Best Aroma Rice Cookers

Updated September 2021
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Buying guide for best aroma rice cookers

When you’re rushing to get dinner on the table, the last thing you want to do is babysit rice on the stovetop. Too little water, and your pot will scorch. Too much, and it won’t be done on time. Getting this simple staple right can takes more focus than the entrée.

A rice cooker can help your rice turn out perfectly, on time, and with minimal effort. It won’t speed up your cooking, but it ensures better results without constant monitoring and it frees up an extra burner to boot.

If you’re looking for a dependable, reasonably priced rice cooker, look no further than those made by Aroma. This trusted brand is known for its affordable food preparation tools, and their rice cookers are no exception.

Aroma offers several rice cooker models — some cook enough for a crowd, while others have timers that let you come home to hot, fluffy rice. Advanced units let you cook meat or vegetables simultaneously. Keep reading to learn more, and when you’re ready to buy, check our recommendations for the best Aroma rice cookers on the market.

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Rice is a staple source of nutrition for at least half of the world’s population.

Key considerations


Do you usually cook for a couple or for a crowd? Aroma rice cookers range from four cups to 20 cups in capacity. Keep in mind that Aroma units are labeled with the amount of cooked rice the unit holds, not the uncooked amount you put into it. Additionally, Aroma’s cup measurements refer to the size of their included six-ounce measuring cup rather than a traditional eight-ounce measuring cup. When measuring, remember that rice doubles in size while cooking — if you want four cups of cooked rice, use two cups of uncooked rice.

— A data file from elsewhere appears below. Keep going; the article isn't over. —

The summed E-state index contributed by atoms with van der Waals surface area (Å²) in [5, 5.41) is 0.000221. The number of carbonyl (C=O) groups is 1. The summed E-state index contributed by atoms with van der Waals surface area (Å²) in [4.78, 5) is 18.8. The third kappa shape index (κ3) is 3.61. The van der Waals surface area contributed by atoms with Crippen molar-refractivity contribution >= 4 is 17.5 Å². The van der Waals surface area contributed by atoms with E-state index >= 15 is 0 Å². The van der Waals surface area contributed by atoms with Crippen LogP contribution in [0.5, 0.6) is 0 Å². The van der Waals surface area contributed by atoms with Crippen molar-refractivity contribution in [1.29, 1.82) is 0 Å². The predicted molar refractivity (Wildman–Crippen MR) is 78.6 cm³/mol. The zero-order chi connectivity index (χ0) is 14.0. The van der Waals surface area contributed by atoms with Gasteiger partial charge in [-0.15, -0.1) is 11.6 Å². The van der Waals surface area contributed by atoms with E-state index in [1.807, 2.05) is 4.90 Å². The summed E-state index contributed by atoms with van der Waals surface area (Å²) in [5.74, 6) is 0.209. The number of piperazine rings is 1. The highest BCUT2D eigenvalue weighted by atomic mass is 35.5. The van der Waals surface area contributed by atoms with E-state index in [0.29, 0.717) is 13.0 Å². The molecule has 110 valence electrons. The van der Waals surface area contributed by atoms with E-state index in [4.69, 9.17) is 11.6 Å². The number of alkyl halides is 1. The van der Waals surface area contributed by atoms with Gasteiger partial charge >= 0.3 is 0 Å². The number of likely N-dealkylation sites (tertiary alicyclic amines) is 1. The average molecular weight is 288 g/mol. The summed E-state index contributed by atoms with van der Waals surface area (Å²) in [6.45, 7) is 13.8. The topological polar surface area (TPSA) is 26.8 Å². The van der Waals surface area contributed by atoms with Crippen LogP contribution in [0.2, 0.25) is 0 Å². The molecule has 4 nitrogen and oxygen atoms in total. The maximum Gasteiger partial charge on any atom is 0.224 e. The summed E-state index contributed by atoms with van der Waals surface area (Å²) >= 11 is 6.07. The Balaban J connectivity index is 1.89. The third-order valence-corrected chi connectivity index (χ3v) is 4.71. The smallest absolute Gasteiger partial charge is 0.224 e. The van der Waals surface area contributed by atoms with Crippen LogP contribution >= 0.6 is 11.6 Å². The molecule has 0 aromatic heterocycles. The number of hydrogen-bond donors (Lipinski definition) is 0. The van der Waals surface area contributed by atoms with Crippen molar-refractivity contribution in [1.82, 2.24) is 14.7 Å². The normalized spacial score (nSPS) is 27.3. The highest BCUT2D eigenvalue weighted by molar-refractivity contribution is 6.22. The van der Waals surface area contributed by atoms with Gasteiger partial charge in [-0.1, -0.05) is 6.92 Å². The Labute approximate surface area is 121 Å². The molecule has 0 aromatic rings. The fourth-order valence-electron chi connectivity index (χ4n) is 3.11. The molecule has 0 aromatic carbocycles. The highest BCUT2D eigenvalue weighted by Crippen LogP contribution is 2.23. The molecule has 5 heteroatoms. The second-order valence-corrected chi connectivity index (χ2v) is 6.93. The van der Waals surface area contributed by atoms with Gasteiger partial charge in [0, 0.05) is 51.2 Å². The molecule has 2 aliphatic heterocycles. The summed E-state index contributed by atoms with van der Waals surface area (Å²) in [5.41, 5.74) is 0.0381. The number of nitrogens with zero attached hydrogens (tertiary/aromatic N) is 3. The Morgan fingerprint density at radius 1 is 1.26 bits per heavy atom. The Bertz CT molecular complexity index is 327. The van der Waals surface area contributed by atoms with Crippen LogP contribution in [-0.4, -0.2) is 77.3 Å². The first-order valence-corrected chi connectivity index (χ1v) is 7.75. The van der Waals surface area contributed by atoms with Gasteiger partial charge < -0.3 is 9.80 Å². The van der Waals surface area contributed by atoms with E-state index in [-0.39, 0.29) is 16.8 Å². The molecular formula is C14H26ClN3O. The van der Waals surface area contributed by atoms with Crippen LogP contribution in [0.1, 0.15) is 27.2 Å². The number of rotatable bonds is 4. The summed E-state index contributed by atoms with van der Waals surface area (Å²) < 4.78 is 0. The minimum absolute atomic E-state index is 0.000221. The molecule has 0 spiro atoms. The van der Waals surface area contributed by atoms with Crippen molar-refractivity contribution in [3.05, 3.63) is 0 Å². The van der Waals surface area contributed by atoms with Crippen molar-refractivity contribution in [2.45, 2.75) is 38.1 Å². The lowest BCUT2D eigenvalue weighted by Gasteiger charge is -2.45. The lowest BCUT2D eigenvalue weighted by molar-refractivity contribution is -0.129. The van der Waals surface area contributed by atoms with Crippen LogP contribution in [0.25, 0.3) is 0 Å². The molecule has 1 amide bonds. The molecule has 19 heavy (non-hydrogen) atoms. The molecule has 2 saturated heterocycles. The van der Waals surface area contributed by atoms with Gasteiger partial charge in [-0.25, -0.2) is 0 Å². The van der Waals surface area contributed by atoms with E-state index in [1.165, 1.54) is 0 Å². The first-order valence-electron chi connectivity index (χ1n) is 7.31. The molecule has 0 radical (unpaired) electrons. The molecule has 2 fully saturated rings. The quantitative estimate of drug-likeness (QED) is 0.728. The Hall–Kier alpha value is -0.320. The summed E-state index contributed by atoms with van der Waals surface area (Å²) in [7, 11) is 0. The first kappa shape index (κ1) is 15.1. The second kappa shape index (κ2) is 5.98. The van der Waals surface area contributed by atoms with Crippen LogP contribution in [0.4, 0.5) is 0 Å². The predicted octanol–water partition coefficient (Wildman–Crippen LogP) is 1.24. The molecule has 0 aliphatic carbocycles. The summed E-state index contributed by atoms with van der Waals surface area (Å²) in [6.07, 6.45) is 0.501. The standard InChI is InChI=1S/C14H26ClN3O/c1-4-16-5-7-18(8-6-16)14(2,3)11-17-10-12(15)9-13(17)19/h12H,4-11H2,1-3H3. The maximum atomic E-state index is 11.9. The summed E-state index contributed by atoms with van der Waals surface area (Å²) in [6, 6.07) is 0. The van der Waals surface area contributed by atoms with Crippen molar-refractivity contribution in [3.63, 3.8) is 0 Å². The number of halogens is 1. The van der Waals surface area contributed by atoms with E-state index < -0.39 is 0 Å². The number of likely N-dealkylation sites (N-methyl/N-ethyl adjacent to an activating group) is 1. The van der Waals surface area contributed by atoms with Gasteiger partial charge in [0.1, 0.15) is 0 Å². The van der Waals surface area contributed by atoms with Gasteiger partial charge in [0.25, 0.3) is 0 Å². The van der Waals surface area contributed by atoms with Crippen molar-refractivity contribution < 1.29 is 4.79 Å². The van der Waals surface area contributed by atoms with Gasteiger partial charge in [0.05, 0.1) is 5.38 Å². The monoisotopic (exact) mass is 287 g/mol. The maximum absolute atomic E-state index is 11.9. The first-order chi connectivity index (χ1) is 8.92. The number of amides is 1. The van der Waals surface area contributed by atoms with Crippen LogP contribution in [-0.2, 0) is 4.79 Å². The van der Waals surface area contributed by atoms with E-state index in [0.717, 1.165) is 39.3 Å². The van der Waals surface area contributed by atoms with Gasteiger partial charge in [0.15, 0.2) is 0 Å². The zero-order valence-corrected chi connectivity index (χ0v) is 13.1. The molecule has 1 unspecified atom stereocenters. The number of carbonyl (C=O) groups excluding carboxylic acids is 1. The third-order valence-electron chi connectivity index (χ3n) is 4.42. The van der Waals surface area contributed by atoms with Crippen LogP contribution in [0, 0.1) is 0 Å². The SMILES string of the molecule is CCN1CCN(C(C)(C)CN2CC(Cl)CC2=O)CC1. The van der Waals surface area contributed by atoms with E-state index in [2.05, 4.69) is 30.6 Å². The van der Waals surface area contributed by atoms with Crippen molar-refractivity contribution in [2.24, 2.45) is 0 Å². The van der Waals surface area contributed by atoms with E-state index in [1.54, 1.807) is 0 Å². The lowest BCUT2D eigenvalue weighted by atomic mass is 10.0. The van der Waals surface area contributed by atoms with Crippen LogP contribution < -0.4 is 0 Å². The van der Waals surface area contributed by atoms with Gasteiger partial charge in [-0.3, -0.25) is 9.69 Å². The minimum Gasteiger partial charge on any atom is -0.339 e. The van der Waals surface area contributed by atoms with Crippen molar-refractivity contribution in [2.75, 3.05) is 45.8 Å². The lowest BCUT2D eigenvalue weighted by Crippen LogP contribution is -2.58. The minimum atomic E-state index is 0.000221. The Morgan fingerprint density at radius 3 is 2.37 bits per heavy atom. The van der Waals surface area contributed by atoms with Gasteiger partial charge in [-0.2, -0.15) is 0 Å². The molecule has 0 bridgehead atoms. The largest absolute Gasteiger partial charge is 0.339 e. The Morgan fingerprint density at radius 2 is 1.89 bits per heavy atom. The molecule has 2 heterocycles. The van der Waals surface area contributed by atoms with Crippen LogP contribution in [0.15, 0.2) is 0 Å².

Rice cookers with a six-cup cooked rice capacity are the most popular sellers. This size feeds the average family, has room for extra when company comes, and still fits neatly in a kitchen cabinet. Larger families may prefer a 10- or 12-cup rice cooker. Units that hold 20 cups or more are mostly used for commercial purposes.

Pot materials

Rice has a slightly sticky texture thanks to its starch, so many aluminum rice cooker pots feature a nonstick coating. This coating keeps rice from sticking to the pot. Some customers, however, don’t want to take any chances on nonstick material ending up in their rice. If this sounds like you, consider cooking pots made from ceramic or stainless steel.

Ceramic cooking pots are heavier than those made with aluminum.They retain heat longer, so you have to be careful when handling. Rice rarely sticks to ceramic, and even if it does, the pot can be placed in the dishwasher. Rice may stick to stainless steel. If this happens, you can simply soak the pot in hot water and scrub without worrying about flaking. Most stainless steel pots are also dishwasher safe.


All of Aroma’s rice cookers prepare rice, but many do much more. Some steam meat and vegetables for your dinner at the same time your rice is cooking. Others sauté, simmer, and offer slow-cooker options. A handful can even make yogurt. However, most cooking options besides steaming can’t be used while cooking rice — if you use your Aroma cooker for soup or chili, you have to wait to cook your rice. Remember, the more functions your Aroma rice cooker offers, the higher the price tag, so make sure you’re only paying for options you use.


Cook settings

Aroma’s basic rice cookers have options for cooking and warming, but many advanced rice cookers have settings for brown and white rice. White rice cooks faster because the hard outer hull, bran, and germ have been removed, allowing water to penetrate more quickly. Brown rice, on the other hand, still has its bran and germ. This means it takes twice as long to cook but retains more nutritional value.

Since brown rice takes longer to cook, it needs more water. Sensors help the rice cooker fine-tune water levels when cooking brown rice. Generally, you need around two-and-a-quarter cups of water per cup of brown rice compared to one and a half cups of water per cup of white rice.

Other cook settings vary by machine. Some include a flash setting to cook rice quickly, and others let you steam vegetables or sauté meat. The highest-end rice cookers let you make porridge, pastries, yogurt, and more.